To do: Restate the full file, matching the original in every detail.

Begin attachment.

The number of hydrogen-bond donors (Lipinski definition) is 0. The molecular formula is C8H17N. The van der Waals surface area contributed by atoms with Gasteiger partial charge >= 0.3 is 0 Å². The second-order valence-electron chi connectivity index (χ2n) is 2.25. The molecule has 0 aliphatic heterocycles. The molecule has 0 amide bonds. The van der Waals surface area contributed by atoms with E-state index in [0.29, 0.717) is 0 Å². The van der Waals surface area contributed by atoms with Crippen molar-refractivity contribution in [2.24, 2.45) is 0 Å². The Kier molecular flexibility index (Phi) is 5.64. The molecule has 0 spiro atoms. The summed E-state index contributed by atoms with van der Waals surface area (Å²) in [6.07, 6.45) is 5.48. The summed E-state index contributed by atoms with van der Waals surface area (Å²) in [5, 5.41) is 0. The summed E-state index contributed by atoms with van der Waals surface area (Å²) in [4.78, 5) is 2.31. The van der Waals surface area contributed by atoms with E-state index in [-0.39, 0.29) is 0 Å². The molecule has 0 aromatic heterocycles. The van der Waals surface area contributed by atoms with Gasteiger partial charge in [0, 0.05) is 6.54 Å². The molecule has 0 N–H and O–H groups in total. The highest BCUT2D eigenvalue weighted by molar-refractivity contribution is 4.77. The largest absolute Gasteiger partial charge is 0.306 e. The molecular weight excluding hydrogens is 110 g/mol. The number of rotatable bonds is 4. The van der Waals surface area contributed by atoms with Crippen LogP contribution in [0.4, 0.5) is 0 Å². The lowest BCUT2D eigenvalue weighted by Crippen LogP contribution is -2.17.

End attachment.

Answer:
The number of hydrogen-bond donors (Lipinski definition) is 0. The molecular formula is C8H17N. The van der Waals surface area contributed by atoms with Gasteiger partial charge >= 0.3 is 0 Å². The second-order valence-electron chi connectivity index (χ2n) is 2.25. The molecule has 0 aliphatic heterocycles. The molecule has 0 amide bonds. The van der Waals surface area contributed by atoms with E-state index in [0.29, 0.717) is 0 Å². The van der Waals surface area contributed by atoms with Crippen molar-refractivity contribution in [2.24, 2.45) is 0 Å². The Kier molecular flexibility index (Phi) is 5.64. The molecule has 0 spiro atoms. The summed E-state index contributed by atoms with van der Waals surface area (Å²) in [6.07, 6.45) is 5.48. The summed E-state index contributed by atoms with van der Waals surface area (Å²) in [5, 5.41) is 0. The summed E-state index contributed by atoms with van der Waals surface area (Å²) in [4.78, 5) is 2.31. The van der Waals surface area contributed by atoms with E-state index in [-0.39, 0.29) is 0 Å². The molecule has 0 aromatic heterocycles. The van der Waals surface area contributed by atoms with Gasteiger partial charge in [0, 0.05) is 6.54 Å². The molecule has 0 N–H and O–H groups in total. The highest BCUT2D eigenvalue weighted by molar-refractivity contribution is 4.77. The largest absolute Gasteiger partial charge is 0.306 e. The molecular weight excluding hydrogens is 110 g/mol. The number of rotatable bonds is 4. The van der Waals surface area contributed by atoms with Crippen LogP contribution in [0.4, 0.5) is 0 Å². The lowest BCUT2D eigenvalue weighted by Crippen LogP contribution is -2.17.